Valentine’s Day is all about celebrating love, but it seems that it’s not always the case. Statistics based on Facebook data have revealed that couples are more likely to break up during Valentine season, and most especially before the 14th (Chirstmas also shows a breakup spike). A feature on Huffington Post notes that there’s already a term for it—“valentighting,” which was coined by Metro UK writer Ellen Scott in 2019, and defined as “the heartbreaking act of dumping someone right before Valentine’s day, because you’re too tight to get them a gift, write a card, or make any kind of fuss.”

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This brings us to why Valentine’s Day can be a huge issue in relationships. Clinical psychologist Dr. Jonather Fader, Ph.D. explains on Psychology Today that there are three reasons why February 14 can cause couples—especially those that aren’t in sync with each other—to fight, or worse, break up:

1. Expectations

For some, Valentine’s Day is a time to expect nothing less from their partners so that they can show everyone that they’re in a very "happy" relationship. These are often through romantic dinners, huge bouquets, boxes of chocolates, gigantic plushies, and the like. The thing with expectations, however, is that setting them too high often ends up in disappointment. In fact, “couples who enter relationships with positive expectations are more likely to face later disappointment and relationship dysfunction than couples who enter with more realistic expectations.”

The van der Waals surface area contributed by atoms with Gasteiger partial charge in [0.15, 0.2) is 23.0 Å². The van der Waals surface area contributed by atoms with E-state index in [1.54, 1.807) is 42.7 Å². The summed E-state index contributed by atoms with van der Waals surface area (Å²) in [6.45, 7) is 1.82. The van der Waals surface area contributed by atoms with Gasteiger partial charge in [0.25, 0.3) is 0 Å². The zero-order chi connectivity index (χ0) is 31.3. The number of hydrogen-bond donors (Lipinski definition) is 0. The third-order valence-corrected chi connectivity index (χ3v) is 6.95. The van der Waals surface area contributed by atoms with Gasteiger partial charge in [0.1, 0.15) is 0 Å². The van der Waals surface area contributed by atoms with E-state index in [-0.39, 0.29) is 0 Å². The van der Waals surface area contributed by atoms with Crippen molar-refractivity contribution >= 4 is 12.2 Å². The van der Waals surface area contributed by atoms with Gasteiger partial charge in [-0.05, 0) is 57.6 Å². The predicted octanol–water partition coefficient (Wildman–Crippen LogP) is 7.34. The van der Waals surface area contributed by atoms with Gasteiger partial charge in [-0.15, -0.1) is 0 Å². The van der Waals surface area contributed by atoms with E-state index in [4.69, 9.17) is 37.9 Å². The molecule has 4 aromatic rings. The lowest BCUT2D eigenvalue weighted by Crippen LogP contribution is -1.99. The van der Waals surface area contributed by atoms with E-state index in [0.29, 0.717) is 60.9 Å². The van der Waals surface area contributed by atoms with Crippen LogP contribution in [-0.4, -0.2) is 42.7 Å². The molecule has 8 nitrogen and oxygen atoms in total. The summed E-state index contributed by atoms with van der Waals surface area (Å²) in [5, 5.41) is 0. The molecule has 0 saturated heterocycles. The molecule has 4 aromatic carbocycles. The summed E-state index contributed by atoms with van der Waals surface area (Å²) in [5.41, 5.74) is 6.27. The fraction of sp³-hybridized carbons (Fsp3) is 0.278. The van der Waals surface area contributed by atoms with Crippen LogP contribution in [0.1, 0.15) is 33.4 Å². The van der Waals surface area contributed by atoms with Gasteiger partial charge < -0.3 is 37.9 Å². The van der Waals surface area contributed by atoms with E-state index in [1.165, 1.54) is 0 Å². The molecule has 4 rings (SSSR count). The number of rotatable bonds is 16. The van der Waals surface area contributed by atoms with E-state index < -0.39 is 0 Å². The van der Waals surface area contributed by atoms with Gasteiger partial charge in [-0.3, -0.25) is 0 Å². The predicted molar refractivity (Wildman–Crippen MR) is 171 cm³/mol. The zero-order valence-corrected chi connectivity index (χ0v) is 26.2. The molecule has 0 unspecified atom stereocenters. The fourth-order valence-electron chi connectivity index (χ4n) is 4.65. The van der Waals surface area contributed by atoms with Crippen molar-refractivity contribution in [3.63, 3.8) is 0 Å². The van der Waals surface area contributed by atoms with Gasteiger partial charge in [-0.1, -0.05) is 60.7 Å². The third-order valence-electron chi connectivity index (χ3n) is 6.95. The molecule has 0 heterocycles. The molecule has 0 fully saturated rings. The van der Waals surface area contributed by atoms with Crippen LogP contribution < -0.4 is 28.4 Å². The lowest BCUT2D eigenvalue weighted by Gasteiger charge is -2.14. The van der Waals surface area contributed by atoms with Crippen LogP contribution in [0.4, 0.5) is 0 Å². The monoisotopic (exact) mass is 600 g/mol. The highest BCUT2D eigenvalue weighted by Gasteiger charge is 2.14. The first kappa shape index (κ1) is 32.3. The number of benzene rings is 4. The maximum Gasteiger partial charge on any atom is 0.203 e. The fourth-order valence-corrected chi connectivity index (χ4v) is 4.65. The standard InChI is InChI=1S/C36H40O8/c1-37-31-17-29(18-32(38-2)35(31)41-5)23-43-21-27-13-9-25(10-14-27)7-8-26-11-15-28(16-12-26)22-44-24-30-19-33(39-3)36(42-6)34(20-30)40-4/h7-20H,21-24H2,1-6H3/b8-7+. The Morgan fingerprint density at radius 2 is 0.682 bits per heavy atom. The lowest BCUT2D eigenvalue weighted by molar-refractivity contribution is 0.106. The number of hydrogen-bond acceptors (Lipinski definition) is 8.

2. Comparisons

Another reason why expectations of grand gestures can hurt relationships is because one party may inadvertently compare her partner’s romantic expressions to that of others’. Just think about it—how many people post their dates and gifts online? There will be those who will feel dissatisfied about their own relationships after seeing seemingly “better” ones, whether or not it’s valid.

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3. Magnification

When a relationship is already rocky, Valentine’s Day may just deepen the cracks and highlight shortcomings. “The pressure may just intensify negative feelings in an already dysfunctional relationship,” writes Dr. Fader.

How to survive Valentine’s Day

When you think about it, these can only affect couples who are unsure of themselves, each other, and their commitment as a whole. The key is trusting what you have and celebrating your love and appreciation for each other every single day, and not just on Valentine’s Day. As Dr. Fader says, “bottling up all of our love for one special day doesn’t allow us to practice the daily things, like gratitude and affirmations, that make relationships thrive.”

You don’t have to be together 24/7 (you both need space to grow into your own persons, after all), but showing your love and being attentive to your partner’s displays of affection, no matter how small, is always 100 times better than any Valentine bouquet.

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